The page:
Arm Reduction (Brachioplasty)

  • Poor Scarring
  • Infection
  • Excessive Bleeding
  • Hematoma and Seroma
  • Poor Wound Healing
  • Anesthesia Complications
  • Nerve Damage
  • Unsatisfactory Results

Arm Liposuction

  • Skin Irregularities
  • Excess Skin
  • Infection
  • Bruising and Swelling
  • Blood Clots
  • Deep vein thrombosis (DVT)
  • Pulmonary Embolism (PE)
  • Numbness
  • Contour Irregularities
  • Allergic Reactions
  • Fluid Imbalance
  • Asymmetry

It’s crucial to discuss these risks and complications with a qualified plastic surgeon before proceeding with either procedure. Surgeons take precautions to minimise these risks when performed by experienced professionals. Your surgeon will provide guidance on a suitable option for your specific needs and circumstances. Visit or Risks page for more information.

Post-operative Scarring

There is a significant difference in post-operative scarring between the two surgeries. An arm lift is a more extensive plastic surgery procedure and uses larger incisions for excess skin removal resulting in larger post-operative scarring. Skin incision extending from armpits up to the elbow is made during this procedure. The surgeon can make the incisions less apparent by making incisions more towards the inner aspect of the arm. Use of skin incision limited only to the elbow region can be made in cases of mild to moderate skin incision and is known as Partial Arm Lift. This results in limited post-operative scarring. For larger Arms, the incision may start below your elbow and run up beyond the armpit. The scarring associated with liposuction is less than an Arm Lift. It involves the use of incisions through which small cannulas are inserted to suction out excess fats from the arm. As the incision made is small, consequently, the post-operative scarring is also small. It should be noted, that there are non-surgical ways to minimise scarring. For example Fraxel and Healite.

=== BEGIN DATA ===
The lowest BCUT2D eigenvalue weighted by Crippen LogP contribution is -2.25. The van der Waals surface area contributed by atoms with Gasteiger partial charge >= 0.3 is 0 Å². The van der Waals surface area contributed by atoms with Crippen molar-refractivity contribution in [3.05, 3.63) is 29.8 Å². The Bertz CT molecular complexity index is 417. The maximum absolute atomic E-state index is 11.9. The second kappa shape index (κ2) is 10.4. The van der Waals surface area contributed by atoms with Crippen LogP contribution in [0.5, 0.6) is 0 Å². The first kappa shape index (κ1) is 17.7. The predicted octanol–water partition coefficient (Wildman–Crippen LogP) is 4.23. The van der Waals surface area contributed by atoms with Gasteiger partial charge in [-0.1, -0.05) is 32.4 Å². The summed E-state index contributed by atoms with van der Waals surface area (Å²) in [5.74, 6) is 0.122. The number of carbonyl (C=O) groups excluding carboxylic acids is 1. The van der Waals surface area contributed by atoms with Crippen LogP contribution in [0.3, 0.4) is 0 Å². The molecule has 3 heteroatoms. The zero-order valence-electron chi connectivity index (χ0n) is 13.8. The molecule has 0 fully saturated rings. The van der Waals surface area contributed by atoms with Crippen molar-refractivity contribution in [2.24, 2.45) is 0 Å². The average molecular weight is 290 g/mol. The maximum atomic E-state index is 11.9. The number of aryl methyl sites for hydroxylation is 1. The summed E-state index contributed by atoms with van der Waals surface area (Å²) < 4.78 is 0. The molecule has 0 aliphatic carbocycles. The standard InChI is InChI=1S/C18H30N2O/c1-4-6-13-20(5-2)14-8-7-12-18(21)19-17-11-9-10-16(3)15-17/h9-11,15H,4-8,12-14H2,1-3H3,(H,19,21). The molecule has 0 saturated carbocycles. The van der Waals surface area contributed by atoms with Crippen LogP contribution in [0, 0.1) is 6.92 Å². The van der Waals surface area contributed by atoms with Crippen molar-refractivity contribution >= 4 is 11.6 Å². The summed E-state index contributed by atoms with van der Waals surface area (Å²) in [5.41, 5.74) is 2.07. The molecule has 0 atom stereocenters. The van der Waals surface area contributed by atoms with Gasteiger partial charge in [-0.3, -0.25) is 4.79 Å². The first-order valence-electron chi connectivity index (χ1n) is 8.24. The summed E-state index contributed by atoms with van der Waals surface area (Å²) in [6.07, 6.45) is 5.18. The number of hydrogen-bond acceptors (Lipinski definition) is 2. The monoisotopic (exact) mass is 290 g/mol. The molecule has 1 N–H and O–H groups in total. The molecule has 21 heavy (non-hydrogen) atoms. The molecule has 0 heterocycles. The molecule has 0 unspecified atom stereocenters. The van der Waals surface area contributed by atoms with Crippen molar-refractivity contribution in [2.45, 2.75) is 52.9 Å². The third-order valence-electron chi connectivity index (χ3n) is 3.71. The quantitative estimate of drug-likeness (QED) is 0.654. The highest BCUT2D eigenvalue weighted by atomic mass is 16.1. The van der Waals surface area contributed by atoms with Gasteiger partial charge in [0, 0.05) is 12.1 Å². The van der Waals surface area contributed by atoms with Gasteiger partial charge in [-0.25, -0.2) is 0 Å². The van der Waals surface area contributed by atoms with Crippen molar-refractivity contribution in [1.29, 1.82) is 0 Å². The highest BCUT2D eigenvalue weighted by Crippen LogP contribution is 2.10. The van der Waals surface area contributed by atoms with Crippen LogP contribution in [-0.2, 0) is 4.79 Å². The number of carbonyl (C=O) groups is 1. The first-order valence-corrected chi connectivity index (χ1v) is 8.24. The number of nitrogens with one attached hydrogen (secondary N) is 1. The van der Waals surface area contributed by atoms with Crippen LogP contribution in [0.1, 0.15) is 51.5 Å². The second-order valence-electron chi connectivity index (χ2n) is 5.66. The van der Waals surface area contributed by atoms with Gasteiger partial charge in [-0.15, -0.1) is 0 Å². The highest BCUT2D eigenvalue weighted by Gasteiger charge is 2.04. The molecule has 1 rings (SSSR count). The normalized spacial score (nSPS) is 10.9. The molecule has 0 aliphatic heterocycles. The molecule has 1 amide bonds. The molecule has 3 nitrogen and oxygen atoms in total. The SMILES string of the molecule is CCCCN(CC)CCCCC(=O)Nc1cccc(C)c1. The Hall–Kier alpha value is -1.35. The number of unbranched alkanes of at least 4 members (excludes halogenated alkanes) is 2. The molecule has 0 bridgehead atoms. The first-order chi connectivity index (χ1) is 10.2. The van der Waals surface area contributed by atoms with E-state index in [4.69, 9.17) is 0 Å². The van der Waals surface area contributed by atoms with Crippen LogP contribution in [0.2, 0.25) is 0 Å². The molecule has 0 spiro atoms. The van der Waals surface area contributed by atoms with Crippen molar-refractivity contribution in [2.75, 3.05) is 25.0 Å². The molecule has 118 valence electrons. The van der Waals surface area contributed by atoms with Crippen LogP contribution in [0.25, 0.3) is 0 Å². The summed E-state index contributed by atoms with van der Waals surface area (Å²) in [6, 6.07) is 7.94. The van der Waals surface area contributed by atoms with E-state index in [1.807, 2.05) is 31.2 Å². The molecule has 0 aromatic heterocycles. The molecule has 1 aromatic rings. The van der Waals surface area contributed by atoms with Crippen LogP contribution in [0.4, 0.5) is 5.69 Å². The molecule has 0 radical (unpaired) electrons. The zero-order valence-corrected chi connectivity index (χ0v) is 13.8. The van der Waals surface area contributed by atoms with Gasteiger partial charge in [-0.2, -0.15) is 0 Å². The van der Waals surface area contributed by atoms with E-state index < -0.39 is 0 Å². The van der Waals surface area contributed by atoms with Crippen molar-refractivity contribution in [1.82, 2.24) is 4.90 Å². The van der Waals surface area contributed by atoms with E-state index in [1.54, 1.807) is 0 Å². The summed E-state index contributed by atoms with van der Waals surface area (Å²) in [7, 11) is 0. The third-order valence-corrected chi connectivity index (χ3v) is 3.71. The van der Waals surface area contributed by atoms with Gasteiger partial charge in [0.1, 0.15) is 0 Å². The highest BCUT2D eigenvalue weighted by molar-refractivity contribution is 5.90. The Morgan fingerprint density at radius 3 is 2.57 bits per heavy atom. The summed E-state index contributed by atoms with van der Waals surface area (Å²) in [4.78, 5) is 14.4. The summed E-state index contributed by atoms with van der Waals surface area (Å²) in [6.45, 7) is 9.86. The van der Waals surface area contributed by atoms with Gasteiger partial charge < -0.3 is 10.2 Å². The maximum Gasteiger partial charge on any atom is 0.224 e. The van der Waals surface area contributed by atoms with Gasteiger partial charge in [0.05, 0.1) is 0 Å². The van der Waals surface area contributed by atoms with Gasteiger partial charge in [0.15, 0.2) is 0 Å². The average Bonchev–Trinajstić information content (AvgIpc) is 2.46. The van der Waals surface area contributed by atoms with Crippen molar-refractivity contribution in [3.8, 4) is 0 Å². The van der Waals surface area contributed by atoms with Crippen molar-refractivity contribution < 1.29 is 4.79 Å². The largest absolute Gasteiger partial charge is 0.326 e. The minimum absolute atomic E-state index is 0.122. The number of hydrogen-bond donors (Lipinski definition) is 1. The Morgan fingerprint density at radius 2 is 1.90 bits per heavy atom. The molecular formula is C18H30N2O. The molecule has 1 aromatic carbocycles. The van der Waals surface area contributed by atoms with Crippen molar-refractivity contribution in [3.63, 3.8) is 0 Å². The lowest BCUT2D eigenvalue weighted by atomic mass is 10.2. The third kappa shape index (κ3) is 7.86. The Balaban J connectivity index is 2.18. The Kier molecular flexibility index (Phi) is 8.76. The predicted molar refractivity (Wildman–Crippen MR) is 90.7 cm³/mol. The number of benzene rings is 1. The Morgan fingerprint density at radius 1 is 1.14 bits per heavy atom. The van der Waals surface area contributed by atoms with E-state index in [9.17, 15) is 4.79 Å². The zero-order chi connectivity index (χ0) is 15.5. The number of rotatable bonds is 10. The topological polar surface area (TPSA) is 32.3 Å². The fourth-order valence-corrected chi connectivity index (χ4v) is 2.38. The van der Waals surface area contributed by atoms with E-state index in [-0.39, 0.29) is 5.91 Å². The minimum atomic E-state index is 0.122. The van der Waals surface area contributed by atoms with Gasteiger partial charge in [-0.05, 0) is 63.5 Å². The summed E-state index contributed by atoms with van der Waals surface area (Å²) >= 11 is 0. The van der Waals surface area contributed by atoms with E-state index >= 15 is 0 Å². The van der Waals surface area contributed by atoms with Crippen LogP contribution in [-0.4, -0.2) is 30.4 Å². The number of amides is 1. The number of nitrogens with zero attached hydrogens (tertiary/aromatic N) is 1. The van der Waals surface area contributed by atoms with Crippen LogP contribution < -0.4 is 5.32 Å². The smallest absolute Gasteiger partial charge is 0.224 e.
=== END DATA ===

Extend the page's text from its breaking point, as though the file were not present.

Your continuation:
Specialist Plastic Surgeons and ENT (Ear, Nose and Throat) Surgeon

With a wealth of experience and training, our Specialist Plastic and ENT (Ear, Nose and Throat) Surgeons are dedicated to best-practice patient care and education, customising Surgery for each and every patient to best meet their needs and desired surgical outcomes.

Dr Craig Rubinstein
Dr Broughton Snell
Dr Stephen Kleid
Dr Gary Kode

Specialist Plastic Surgeon MED0001124843

Dr Craig Rubinstein

Dr Craig Rubinstein is a Specialist Plastic Surgeon based in Hawthorn East, Melbourne. With over 20 years of surgical experience especially in all areas of Cosmetic and Plastic Surgery, but particularly in breast surgery. These include Breast Augmentation and Breast Reduction as well as Breast Surgery Revision.